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Massachusetts Interest Rates Laws

While most states still have laws limiting the amount of interest a creditor may charge, traditionally called "usury" laws, most consumer waive these protections by agreeing to higher rates. Massachusetts interest rate laws set the maximum rate at 6 percent unless the parties contract for another rate.

The following table lists the main provisions of Massachusetts' interest rate laws, and some more in-depth information follows. See Usury Laws and Limits on Credit Card Interest Rates for a concise overview.

Legal Maximum Rate of Interest

6% unless contract

Massachusetts General Laws Chapter 107 §3: Rate of Interest

Penalty for Usury (Unlawful Interest Rate)

Over 20%: criminal usury; usurious loan may be voided by Supreme Judicial or Supreme Court in equity

Massachusetts General Laws Chapter 271 §49: Criminal Usury

Interest Rates on Judgments

12% torts (Massachusetts General Laws Chapter 231 §6B);

At the contract rate, if established, or 12% (Massachusetts General Laws Chapter 231 §6C);

Sanctions defenses/counterclaims for frivolous or not in good faith actions (Massachusetts General Laws Chapter 231 §6F)


Small loans (Massachusetts General Laws Chapter 140 §96);

Open-end credit transaction (Massachusetts General Laws Chapter 140 §114B);

Life insurance policy loans (Massachusetts General Laws Chapter 175 §142)

Purpose of Usury Laws

Imagine that finances are tight this month, and you need to make a car payment on time or else you will lose your car. If you lose your car, you won't be able to drive to work, and you may lose your job as well, and your apartment or home to follow. Lenders are approached by people in this situation all the time, and know that they can charge very high interest rates because they know that the borrower does not have any other options.

For smaller payments, like a car loan, a high interest rate may not be that hard to bear if you spread out the payments. For larger loans, the interest rate may be so high that the borrower never gets out of payment no matter how much they pay in interest. Usury laws are designed to protect consumers from these high interest rates, and the perpetual indebtedness that may result.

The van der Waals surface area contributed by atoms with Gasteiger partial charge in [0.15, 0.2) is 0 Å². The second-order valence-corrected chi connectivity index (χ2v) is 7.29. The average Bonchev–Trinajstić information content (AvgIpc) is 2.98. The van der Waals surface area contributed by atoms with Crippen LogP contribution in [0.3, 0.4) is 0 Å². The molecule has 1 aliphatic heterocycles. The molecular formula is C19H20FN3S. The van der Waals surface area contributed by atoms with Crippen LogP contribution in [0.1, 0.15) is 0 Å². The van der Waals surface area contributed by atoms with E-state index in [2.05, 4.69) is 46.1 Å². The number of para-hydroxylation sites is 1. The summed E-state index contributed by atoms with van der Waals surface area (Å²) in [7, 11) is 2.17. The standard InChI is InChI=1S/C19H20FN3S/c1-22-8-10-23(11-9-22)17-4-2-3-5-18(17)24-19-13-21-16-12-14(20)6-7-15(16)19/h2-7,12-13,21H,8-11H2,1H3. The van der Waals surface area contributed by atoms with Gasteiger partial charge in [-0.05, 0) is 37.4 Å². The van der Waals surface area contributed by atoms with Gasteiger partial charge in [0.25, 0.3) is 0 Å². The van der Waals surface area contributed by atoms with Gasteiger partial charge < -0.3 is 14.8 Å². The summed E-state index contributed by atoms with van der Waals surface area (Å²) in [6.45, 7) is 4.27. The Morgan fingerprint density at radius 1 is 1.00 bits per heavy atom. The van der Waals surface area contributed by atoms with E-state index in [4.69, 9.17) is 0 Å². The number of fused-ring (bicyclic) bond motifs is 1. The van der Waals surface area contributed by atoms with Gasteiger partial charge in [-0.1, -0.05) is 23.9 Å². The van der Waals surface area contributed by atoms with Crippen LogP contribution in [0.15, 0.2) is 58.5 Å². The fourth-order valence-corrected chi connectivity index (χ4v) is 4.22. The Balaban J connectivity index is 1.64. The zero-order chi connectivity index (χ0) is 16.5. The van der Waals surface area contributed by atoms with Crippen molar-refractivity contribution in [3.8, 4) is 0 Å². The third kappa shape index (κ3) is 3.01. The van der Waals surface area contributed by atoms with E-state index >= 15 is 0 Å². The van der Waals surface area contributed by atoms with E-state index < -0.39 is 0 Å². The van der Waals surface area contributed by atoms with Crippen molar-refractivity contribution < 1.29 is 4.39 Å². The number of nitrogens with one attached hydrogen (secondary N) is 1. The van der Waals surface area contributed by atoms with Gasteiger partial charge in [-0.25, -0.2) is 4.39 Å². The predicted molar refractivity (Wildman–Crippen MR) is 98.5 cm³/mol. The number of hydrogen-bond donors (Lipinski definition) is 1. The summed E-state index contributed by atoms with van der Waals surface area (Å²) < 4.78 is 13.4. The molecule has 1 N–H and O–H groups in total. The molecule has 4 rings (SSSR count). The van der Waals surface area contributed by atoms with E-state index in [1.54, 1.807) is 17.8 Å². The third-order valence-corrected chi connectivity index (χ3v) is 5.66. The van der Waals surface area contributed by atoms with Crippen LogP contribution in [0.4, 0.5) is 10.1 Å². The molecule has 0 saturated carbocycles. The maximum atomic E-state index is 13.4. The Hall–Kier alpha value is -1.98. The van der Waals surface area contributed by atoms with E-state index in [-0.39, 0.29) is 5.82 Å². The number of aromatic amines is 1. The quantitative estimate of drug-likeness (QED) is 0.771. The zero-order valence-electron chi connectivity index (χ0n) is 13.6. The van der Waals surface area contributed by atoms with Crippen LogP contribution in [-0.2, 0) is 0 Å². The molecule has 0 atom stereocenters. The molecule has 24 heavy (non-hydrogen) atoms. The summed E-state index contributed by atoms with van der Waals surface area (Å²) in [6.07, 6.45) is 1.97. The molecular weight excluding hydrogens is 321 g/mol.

Massachusetts Usury Laws

Massachusetts has passed a number of laws designed to protect consumers and borrowers from exploitative lenders. These usury laws (also known as interest rate limits) are common throughout the country. In Massachusetts, the maximum amount of interest a borrower can charge is 6%. This may seem low at first, and that is because Massachusetts allows borrowers and creditors to enter into written contracts for higher interest rates.

The Massachusetts legislature has made a few exceptions to interest rate limits. Some of those exceptions are small loans, open end transactions, and life insurance policy loans. As well, many national banks are exempt from usury laws too. Those national banks usually have the word "National" or "N.A." in their name.

Penalties for Violating Interest Rate Limits

The basic civil penalty for charging too high interest in Massachusetts is voiding the loan. If the loan had more than a 20% interest rate, criminal charges may result.

If you would like to know more about usury laws, or if you have questions about your specific situation, there are many attorneys throughout Massachusetts with consumer protection experience who may be able to help you. In addition to answering your consumer protection questions, they may also be able to help you get back any money paid in interest that was over the legal interest limit.

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